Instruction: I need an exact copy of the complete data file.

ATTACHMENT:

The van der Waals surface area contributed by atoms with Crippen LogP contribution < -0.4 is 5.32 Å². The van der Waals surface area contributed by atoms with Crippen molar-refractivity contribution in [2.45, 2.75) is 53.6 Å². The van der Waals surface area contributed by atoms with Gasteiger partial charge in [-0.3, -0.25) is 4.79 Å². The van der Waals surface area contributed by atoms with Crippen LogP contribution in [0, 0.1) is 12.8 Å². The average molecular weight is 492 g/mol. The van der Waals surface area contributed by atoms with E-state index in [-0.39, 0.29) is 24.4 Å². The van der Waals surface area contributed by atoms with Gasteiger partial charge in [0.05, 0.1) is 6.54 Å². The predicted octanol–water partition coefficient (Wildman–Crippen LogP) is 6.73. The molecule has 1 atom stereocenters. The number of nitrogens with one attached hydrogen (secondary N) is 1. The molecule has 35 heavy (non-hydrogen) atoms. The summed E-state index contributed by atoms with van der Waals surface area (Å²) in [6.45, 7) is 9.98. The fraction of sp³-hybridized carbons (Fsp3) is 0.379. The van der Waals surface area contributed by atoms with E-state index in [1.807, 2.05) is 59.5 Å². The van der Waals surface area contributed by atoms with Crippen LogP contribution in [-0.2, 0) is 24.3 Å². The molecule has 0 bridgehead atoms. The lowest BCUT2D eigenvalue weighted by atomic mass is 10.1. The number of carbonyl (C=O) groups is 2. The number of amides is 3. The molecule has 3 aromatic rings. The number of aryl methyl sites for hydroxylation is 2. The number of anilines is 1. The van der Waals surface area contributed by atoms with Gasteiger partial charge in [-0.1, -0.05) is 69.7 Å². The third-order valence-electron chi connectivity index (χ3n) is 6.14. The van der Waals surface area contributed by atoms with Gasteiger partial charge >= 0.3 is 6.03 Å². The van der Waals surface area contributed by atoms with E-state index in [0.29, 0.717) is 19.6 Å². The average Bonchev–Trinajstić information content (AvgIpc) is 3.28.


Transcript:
The van der Waals surface area contributed by atoms with Crippen LogP contribution < -0.4 is 5.32 Å². The van der Waals surface area contributed by atoms with Crippen molar-refractivity contribution in [2.45, 2.75) is 53.6 Å². The van der Waals surface area contributed by atoms with Gasteiger partial charge in [-0.3, -0.25) is 4.79 Å². The van der Waals surface area contributed by atoms with Crippen LogP contribution in [0, 0.1) is 12.8 Å². The average molecular weight is 492 g/mol. The van der Waals surface area contributed by atoms with E-state index in [-0.39, 0.29) is 24.4 Å². The van der Waals surface area contributed by atoms with Gasteiger partial charge in [0.05, 0.1) is 6.54 Å². The predicted octanol–water partition coefficient (Wildman–Crippen LogP) is 6.73. The molecule has 1 atom stereocenters. The number of nitrogens with one attached hydrogen (secondary N) is 1. The molecule has 35 heavy (non-hydrogen) atoms. The summed E-state index contributed by atoms with van der Waals surface area (Å²) in [6.45, 7) is 9.98. The fraction of sp³-hybridized carbons (Fsp3) is 0.379. The van der Waals surface area contributed by atoms with E-state index in [1.807, 2.05) is 59.5 Å². The van der Waals surface area contributed by atoms with Crippen LogP contribution in [-0.2, 0) is 24.3 Å². The molecule has 0 bridgehead atoms. The lowest BCUT2D eigenvalue weighted by atomic mass is 10.1. The number of carbonyl (C=O) groups is 2. The number of amides is 3. The molecule has 3 aromatic rings. The number of aryl methyl sites for hydroxylation is 2. The number of anilines is 1. The van der Waals surface area contributed by atoms with Gasteiger partial charge in [-0.1, -0.05) is 69.7 Å². The third-order valence-electron chi connectivity index (χ3n) is 6.14. The van der Waals surface area contributed by atoms with Gasteiger partial charge >= 0.3 is 6.03 Å². The van der Waals surface area contributed by atoms with E-state index in [0.29, 0.717) is 19.6 Å². The average Bonchev–Trinajstić information content (AvgIpc) is 3.28.